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Governor's gun buyback program sparks discussions on New Mexico's gun violence issue

Guns turned in at Las Cruces gun buyback event on Nov. 4th
Scott Brocato
Guns turned in at Las Cruces gun buyback event on Nov. 4th

On an early Saturday morning, cars lined up an hour before the Las Cruces gun buyback event to drop off their firearms. At the event, a gun owner who wanted to remain anonymous said gun safety was a motivator in participating.

Line of cars dropping off their guns at the Las Cruces gun buyback event Nov. 4.
Scott Brocato
Line of cars dropping off their guns at the Las Cruces gun buyback event Nov. 4.

“Well, I have been reading that it’s probably good for these guns to get out of peoples’ hands because, just to avoid accidents that can happen: children possibly getting ahold of them, finding their way in somebody’s hands, then they find their way on the streets somehow, so…yeah.”

Lieutenant Philip Vargas, public information officer for the New Mexico State Police, said the event made an impact.

“We believe it was a great success. We wanted to remove the unwanted guns from our communities, and in that sense, we collected 439 firearms over the six-hour period.”

Lt. Vargas explained how the gun buyback event worked.

Gun owners dropping off their weapons at the Las Cruces gun buyback event Nov. 4.
Scott Brocato
Gun owners dropping off their weapons at the Las Cruces gun buyback event Nov. 4.

“So they would drop off their firearms. We would provide them with a ticket, if you will, and that ticket corresponded with the number of firearms—whether it was a handgun, and also whether or not it was a rifle; and at that point they would go to another location and they would obtain the $200 Visa gift card or the $300 Visa gift card, depending on whether they turned in a rifle or a handgun.”

Miranda Viscoli is the co-president of New Mexicans to Prevent Gun Violence. While she and her organization have tried gun buybacks throughout the state since 2016, she recommends exercising caution when doing them.

“Our buyback program was very carefully designed so that it really was about people getting rid of unwanted guns,” she said. “We don’t take broken guns. And we also don’t take ghost guns, because when somebody sees that, 'okay, I’m gonna get $200 for a semiautomatic 3-D-printed ghost gun', those only cost between $45 and $65 to print. So that person comes to the buyback, brings in seven or eight, they’re making a good chunk of change, right? And you’re also setting up a dangerous environment when you run out of cards. Because now that person has printed out a bunch of semiautomatic handguns, and they will now need to want to get rid of them, where they will potentially get sold, and most likely get sold into the wrong hands.”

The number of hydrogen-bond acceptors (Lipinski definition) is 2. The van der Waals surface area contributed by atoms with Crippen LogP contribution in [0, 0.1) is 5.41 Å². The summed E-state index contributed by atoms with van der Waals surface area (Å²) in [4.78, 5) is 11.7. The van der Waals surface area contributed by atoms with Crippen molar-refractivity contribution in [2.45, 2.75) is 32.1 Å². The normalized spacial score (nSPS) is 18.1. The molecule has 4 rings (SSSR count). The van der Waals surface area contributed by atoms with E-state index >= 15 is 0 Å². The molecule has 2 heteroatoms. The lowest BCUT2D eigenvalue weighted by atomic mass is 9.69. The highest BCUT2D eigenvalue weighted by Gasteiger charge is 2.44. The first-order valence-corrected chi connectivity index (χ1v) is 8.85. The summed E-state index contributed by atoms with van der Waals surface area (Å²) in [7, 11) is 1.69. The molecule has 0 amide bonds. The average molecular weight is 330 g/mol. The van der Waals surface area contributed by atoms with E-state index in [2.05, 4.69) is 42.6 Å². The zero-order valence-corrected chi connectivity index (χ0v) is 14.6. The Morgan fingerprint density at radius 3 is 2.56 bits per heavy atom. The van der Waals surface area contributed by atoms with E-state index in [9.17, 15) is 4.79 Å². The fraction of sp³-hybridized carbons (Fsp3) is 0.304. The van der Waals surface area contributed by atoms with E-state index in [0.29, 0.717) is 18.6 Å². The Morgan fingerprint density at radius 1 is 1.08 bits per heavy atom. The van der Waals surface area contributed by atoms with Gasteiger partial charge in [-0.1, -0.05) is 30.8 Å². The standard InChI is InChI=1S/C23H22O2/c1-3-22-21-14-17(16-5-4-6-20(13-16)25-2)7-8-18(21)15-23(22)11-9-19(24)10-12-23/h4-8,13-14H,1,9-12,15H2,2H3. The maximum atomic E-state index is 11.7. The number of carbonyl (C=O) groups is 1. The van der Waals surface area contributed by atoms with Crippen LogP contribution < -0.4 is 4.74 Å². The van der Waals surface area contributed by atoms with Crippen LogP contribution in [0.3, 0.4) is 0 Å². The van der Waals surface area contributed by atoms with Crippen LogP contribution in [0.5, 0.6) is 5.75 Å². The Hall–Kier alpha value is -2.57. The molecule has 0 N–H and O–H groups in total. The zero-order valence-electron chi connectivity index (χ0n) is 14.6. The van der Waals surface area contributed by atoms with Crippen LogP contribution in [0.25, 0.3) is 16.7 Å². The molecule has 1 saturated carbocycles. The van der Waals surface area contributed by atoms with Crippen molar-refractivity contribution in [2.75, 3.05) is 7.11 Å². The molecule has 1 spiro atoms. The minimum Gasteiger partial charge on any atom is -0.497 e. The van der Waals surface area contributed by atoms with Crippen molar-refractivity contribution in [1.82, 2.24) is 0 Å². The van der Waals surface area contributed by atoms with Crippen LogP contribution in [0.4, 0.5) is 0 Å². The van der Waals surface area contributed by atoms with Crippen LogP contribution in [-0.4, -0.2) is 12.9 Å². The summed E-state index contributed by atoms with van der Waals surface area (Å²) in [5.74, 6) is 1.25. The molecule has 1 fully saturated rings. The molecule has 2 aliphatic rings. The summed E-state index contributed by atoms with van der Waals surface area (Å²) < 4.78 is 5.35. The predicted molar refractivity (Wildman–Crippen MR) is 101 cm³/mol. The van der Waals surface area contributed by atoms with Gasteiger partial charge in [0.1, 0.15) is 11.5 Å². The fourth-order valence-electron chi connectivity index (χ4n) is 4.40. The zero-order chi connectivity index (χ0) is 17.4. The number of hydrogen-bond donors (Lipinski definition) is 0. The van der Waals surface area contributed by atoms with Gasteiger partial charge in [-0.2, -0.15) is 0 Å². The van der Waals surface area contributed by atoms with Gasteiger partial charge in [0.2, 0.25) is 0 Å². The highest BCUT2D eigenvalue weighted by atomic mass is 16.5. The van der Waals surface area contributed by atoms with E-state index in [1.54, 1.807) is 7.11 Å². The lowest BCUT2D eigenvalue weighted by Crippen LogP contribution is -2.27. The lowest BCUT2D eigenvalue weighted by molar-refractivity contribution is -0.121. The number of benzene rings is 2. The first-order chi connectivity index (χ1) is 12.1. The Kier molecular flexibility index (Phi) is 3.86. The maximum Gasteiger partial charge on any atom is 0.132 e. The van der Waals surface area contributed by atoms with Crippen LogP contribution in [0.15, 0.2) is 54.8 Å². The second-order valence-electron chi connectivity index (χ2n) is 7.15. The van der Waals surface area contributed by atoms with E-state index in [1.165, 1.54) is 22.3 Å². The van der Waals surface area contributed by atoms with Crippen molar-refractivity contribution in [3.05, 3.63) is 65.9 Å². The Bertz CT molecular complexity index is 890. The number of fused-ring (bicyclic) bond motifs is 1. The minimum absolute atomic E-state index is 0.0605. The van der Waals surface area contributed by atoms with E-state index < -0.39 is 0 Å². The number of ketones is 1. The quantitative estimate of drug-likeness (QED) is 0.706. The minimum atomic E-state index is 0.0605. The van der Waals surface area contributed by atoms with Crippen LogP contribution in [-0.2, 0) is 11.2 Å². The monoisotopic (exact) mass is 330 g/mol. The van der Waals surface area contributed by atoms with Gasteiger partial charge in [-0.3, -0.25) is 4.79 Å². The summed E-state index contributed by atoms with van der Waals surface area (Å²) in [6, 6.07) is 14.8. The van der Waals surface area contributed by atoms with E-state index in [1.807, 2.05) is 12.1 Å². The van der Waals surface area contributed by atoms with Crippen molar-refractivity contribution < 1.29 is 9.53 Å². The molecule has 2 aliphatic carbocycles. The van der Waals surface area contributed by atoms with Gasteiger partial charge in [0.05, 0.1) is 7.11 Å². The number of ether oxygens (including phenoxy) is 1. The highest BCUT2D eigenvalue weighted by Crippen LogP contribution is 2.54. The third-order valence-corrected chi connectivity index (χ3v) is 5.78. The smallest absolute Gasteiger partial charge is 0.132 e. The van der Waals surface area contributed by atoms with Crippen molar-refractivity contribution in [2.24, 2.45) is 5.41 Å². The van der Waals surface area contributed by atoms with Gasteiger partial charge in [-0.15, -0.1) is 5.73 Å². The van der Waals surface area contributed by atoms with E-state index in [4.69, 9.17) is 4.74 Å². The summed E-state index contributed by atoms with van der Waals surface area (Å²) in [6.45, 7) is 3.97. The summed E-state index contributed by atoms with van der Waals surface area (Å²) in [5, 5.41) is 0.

Miranda Viscoli, co-president, New Mexicans to Prevent Gun Violence
Miranda Viscoli
Miranda Viscoli, co-president, New Mexicans to Prevent Gun Violence

Governor Michelle Lujan Grisham’s public health order on gun violence brought New Mexico to the center of a discussion over firearm deaths and gun ownership rights. According to the U.S. Centers for Disease Control and Prevention, 48,830 deaths from gun-related injuries in New Mexico were reported in 2021. Miranda Viscoli cited the gun lobby as one of the contributing factors to those numbers.

“Politically—I am being honest—the NRA and the corporate gun lobby had a stronghold on this legislature until we (New Mexicans to Prevent Gun Violence) started in 2013,” Viscoli said. “And we put a stop to it, and we will continue to put the NRA on the defense. They haven’t passed one more of their, or tried to weaken, or block, any common-sense gun violence laws. So that’s our first problem.”

Viscoli also feels that New Mexico is a state that is “awash” in guns, especially after a spike in gun sales during Covid.

Miranda Viscoli

“And so what we see is that when you have a state that has very weak gun laws, has a lot of guns, but also has systemic failure when it comes to poverty, when it comes to help with mental health, when it comes to substance abuse disorder treatment, when it comes to helping our youth with just basic necessities—combine this with a lot of guns, and you’re going to have a train wreck of gun violence. And that’s what we’re seeing.”

As for solutions to the gun violence issue, Viscoli said that a lot of work still needs to be done, such as passing laws such as a waiting period law in addition to other legislations.

“And I also think we need to create a space where gun owners, and those fighting gun violence prevention, sit at the same table and say, ‘What do we agree on?’. Because we actually agree on a lot. There are some things we’re never gonna agree on, so put those to the side. But how do we bring our gun owners to the table? Many of them don’t want to see the gun violence that we’re seeing. How can we work together? Because it’s become such a divisive issue, right? And the divisiveness is not helping. So that’s what we’d like to see.”

Viscoli says that New Mexicans to Prevent Gun Violence also hands out free gun locks throughout New Mexico, which can also be found online at SafeStorageNM.org.

Scott Brocato has been an award-winning radio veteran for over 35 years. He has lived and worked in Las Cruces since 2016, and you can hear him regularly during "All Things Considered" from 4 pm-7 pm on weekdays. Off the air, he is also a local actor and musician, and you can catch him rocking the bass with his band Flat Blak around Las Cruces and El Paso.
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